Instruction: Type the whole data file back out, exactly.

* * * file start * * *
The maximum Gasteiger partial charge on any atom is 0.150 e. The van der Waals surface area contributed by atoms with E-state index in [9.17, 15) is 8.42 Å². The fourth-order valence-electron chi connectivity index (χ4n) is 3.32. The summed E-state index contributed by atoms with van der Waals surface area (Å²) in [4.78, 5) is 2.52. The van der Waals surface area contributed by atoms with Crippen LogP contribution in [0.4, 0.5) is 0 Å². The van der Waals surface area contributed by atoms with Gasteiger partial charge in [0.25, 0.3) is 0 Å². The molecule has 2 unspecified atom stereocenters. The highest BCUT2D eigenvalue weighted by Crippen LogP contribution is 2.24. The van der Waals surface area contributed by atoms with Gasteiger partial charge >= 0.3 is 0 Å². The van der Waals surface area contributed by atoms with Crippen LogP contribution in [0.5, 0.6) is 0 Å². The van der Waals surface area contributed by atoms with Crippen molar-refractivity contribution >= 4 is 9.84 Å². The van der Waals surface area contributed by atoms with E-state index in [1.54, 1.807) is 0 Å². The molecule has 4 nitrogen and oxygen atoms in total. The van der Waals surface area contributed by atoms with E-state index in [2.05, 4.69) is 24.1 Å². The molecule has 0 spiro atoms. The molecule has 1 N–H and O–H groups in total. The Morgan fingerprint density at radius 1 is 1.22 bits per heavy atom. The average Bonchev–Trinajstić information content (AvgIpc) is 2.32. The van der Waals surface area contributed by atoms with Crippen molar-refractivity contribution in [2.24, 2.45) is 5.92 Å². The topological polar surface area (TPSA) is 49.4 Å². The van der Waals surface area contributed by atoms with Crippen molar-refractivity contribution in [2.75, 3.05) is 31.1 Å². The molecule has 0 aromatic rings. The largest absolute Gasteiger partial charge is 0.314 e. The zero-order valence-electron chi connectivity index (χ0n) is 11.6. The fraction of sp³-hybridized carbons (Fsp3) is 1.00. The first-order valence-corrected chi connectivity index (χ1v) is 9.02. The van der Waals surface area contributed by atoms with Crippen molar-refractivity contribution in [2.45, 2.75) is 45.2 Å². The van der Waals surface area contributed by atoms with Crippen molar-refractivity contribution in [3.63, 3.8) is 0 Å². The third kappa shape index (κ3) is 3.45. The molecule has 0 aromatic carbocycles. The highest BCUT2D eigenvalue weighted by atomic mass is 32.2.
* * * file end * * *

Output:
The maximum Gasteiger partial charge on any atom is 0.150 e. The van der Waals surface area contributed by atoms with E-state index in [9.17, 15) is 8.42 Å². The fourth-order valence-electron chi connectivity index (χ4n) is 3.32. The summed E-state index contributed by atoms with van der Waals surface area (Å²) in [4.78, 5) is 2.52. The van der Waals surface area contributed by atoms with Crippen LogP contribution in [0.4, 0.5) is 0 Å². The van der Waals surface area contributed by atoms with Gasteiger partial charge in [0.25, 0.3) is 0 Å². The molecule has 2 unspecified atom stereocenters. The highest BCUT2D eigenvalue weighted by Crippen LogP contribution is 2.24. The van der Waals surface area contributed by atoms with Gasteiger partial charge >= 0.3 is 0 Å². The van der Waals surface area contributed by atoms with Crippen LogP contribution in [0.5, 0.6) is 0 Å². The van der Waals surface area contributed by atoms with Crippen molar-refractivity contribution >= 4 is 9.84 Å². The van der Waals surface area contributed by atoms with E-state index in [1.54, 1.807) is 0 Å². The molecule has 4 nitrogen and oxygen atoms in total. The van der Waals surface area contributed by atoms with E-state index in [2.05, 4.69) is 24.1 Å². The molecule has 0 spiro atoms. The molecule has 1 N–H and O–H groups in total. The Morgan fingerprint density at radius 1 is 1.22 bits per heavy atom. The average Bonchev–Trinajstić information content (AvgIpc) is 2.32. The van der Waals surface area contributed by atoms with Crippen molar-refractivity contribution in [2.24, 2.45) is 5.92 Å². The topological polar surface area (TPSA) is 49.4 Å². The van der Waals surface area contributed by atoms with Crippen molar-refractivity contribution in [2.75, 3.05) is 31.1 Å². The molecule has 0 aromatic rings. The largest absolute Gasteiger partial charge is 0.314 e. The zero-order valence-electron chi connectivity index (χ0n) is 11.6. The fraction of sp³-hybridized carbons (Fsp3) is 1.00. The first-order valence-corrected chi connectivity index (χ1v) is 9.02. The van der Waals surface area contributed by atoms with Crippen molar-refractivity contribution in [2.45, 2.75) is 45.2 Å². The van der Waals surface area contributed by atoms with Crippen molar-refractivity contribution in [3.63, 3.8) is 0 Å². The third kappa shape index (κ3) is 3.45. The molecule has 0 aromatic carbocycles. The highest BCUT2D eigenvalue weighted by atomic mass is 32.2.